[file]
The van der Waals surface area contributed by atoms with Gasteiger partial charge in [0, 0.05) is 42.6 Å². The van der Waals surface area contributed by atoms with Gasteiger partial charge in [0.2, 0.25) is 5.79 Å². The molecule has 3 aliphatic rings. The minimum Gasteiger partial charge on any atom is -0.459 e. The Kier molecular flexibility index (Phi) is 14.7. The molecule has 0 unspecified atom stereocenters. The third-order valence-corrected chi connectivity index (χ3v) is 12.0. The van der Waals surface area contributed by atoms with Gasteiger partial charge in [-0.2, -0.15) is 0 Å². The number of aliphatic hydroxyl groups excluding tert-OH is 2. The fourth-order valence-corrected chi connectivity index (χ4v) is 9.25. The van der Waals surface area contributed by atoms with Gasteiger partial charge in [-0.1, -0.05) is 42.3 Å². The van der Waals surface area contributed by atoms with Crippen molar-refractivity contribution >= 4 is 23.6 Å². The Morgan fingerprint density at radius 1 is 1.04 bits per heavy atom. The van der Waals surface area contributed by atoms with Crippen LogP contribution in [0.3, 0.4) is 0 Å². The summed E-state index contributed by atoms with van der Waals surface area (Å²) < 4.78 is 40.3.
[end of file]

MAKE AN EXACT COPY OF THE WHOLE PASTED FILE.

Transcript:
The van der Waals surface area contributed by atoms with Gasteiger partial charge in [0, 0.05) is 42.6 Å². The van der Waals surface area contributed by atoms with Gasteiger partial charge in [0.2, 0.25) is 5.79 Å². The molecule has 3 aliphatic rings. The minimum Gasteiger partial charge on any atom is -0.459 e. The Kier molecular flexibility index (Phi) is 14.7. The molecule has 0 unspecified atom stereocenters. The third-order valence-corrected chi connectivity index (χ3v) is 12.0. The van der Waals surface area contributed by atoms with Gasteiger partial charge in [-0.2, -0.15) is 0 Å². The number of aliphatic hydroxyl groups excluding tert-OH is 2. The fourth-order valence-corrected chi connectivity index (χ4v) is 9.25. The van der Waals surface area contributed by atoms with Gasteiger partial charge in [-0.1, -0.05) is 42.3 Å². The van der Waals surface area contributed by atoms with Crippen molar-refractivity contribution >= 4 is 23.6 Å². The Morgan fingerprint density at radius 1 is 1.04 bits per heavy atom. The van der Waals surface area contributed by atoms with Crippen LogP contribution in [0.3, 0.4) is 0 Å². The summed E-state index contributed by atoms with van der Waals surface area (Å²) < 4.78 is 40.3.